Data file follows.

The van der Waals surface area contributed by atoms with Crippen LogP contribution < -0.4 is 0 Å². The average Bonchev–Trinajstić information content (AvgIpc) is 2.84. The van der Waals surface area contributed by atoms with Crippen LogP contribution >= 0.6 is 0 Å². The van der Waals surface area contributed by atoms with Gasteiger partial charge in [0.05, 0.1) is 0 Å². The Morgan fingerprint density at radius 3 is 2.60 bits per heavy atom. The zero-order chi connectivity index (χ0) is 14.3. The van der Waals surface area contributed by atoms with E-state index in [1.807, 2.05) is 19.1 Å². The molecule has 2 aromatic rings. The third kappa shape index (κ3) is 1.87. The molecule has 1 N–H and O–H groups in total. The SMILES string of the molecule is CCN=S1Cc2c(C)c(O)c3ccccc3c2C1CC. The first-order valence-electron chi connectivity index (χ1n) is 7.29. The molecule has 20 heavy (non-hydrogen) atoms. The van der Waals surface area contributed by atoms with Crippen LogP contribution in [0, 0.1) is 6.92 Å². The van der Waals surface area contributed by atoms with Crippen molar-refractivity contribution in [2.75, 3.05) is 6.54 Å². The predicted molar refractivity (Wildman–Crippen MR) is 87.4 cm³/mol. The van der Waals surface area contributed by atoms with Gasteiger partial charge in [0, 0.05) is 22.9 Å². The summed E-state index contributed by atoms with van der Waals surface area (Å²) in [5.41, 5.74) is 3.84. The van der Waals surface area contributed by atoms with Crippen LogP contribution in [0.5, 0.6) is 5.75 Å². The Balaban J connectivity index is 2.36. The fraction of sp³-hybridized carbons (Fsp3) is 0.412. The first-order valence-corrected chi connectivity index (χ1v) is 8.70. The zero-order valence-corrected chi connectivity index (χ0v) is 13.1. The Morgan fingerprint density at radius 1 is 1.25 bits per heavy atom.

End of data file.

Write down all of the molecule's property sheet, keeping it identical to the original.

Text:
The van der Waals surface area contributed by atoms with Crippen LogP contribution < -0.4 is 0 Å². The average Bonchev–Trinajstić information content (AvgIpc) is 2.84. The van der Waals surface area contributed by atoms with Crippen LogP contribution >= 0.6 is 0 Å². The van der Waals surface area contributed by atoms with Gasteiger partial charge in [0.05, 0.1) is 0 Å². The Morgan fingerprint density at radius 3 is 2.60 bits per heavy atom. The zero-order chi connectivity index (χ0) is 14.3. The van der Waals surface area contributed by atoms with E-state index in [1.807, 2.05) is 19.1 Å². The molecule has 2 aromatic rings. The third kappa shape index (κ3) is 1.87. The molecule has 1 N–H and O–H groups in total. The SMILES string of the molecule is CCN=S1Cc2c(C)c(O)c3ccccc3c2C1CC. The first-order valence-electron chi connectivity index (χ1n) is 7.29. The molecule has 20 heavy (non-hydrogen) atoms. The van der Waals surface area contributed by atoms with Crippen LogP contribution in [0, 0.1) is 6.92 Å². The van der Waals surface area contributed by atoms with Crippen molar-refractivity contribution in [2.75, 3.05) is 6.54 Å². The predicted molar refractivity (Wildman–Crippen MR) is 87.4 cm³/mol. The van der Waals surface area contributed by atoms with Gasteiger partial charge in [0, 0.05) is 22.9 Å². The summed E-state index contributed by atoms with van der Waals surface area (Å²) in [5.41, 5.74) is 3.84. The van der Waals surface area contributed by atoms with Crippen LogP contribution in [0.5, 0.6) is 5.75 Å². The Balaban J connectivity index is 2.36. The fraction of sp³-hybridized carbons (Fsp3) is 0.412. The first-order valence-corrected chi connectivity index (χ1v) is 8.70. The zero-order valence-corrected chi connectivity index (χ0v) is 13.1. The Morgan fingerprint density at radius 1 is 1.25 bits per heavy atom.